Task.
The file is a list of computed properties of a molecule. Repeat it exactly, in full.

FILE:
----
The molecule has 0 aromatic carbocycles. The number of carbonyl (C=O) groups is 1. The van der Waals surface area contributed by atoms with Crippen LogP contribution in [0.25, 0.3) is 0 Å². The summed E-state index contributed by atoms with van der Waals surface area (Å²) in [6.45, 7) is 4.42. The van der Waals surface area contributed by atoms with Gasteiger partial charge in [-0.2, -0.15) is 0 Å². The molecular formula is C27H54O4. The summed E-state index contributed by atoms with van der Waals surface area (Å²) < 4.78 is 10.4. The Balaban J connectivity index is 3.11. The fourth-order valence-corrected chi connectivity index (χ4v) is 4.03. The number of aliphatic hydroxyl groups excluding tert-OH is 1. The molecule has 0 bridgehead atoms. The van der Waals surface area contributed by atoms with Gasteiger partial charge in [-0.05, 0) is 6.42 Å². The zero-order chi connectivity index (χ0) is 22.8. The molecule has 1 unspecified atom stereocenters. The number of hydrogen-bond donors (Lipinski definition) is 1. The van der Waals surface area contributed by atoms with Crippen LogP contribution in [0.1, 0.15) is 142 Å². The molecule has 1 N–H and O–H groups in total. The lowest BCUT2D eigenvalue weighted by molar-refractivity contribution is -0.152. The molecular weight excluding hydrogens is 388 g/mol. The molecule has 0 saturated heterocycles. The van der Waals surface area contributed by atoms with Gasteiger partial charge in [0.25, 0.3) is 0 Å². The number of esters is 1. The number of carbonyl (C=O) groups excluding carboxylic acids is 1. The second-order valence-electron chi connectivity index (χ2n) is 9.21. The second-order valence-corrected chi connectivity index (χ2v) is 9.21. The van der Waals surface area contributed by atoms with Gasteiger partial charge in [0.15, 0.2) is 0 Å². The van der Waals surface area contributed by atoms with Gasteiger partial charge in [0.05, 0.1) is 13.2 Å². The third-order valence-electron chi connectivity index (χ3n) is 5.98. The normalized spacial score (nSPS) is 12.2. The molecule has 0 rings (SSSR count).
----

The molecule has 0 aromatic carbocycles. The number of carbonyl (C=O) groups is 1. The van der Waals surface area contributed by atoms with Crippen LogP contribution in [0.25, 0.3) is 0 Å². The summed E-state index contributed by atoms with van der Waals surface area (Å²) in [6.45, 7) is 4.42. The van der Waals surface area contributed by atoms with Gasteiger partial charge in [-0.2, -0.15) is 0 Å². The molecular formula is C27H54O4. The summed E-state index contributed by atoms with van der Waals surface area (Å²) < 4.78 is 10.4. The Balaban J connectivity index is 3.11. The fourth-order valence-corrected chi connectivity index (χ4v) is 4.03. The number of aliphatic hydroxyl groups excluding tert-OH is 1. The molecule has 0 bridgehead atoms. The van der Waals surface area contributed by atoms with Gasteiger partial charge in [-0.05, 0) is 6.42 Å². The zero-order chi connectivity index (χ0) is 22.8. The molecule has 1 unspecified atom stereocenters. The number of hydrogen-bond donors (Lipinski definition) is 1. The van der Waals surface area contributed by atoms with Crippen LogP contribution in [0.1, 0.15) is 142 Å². The molecule has 1 N–H and O–H groups in total. The lowest BCUT2D eigenvalue weighted by molar-refractivity contribution is -0.152. The molecular weight excluding hydrogens is 388 g/mol. The molecule has 0 saturated heterocycles. The van der Waals surface area contributed by atoms with Gasteiger partial charge in [0.25, 0.3) is 0 Å². The number of esters is 1. The number of carbonyl (C=O) groups excluding carboxylic acids is 1. The second-order valence-electron chi connectivity index (χ2n) is 9.21. The second-order valence-corrected chi connectivity index (χ2v) is 9.21. The van der Waals surface area contributed by atoms with Gasteiger partial charge in [0.15, 0.2) is 0 Å². The van der Waals surface area contributed by atoms with Gasteiger partial charge in [0.05, 0.1) is 13.2 Å². The third-order valence-electron chi connectivity index (χ3n) is 5.98. The normalized spacial score (nSPS) is 12.2. The molecule has 0 rings (SSSR count).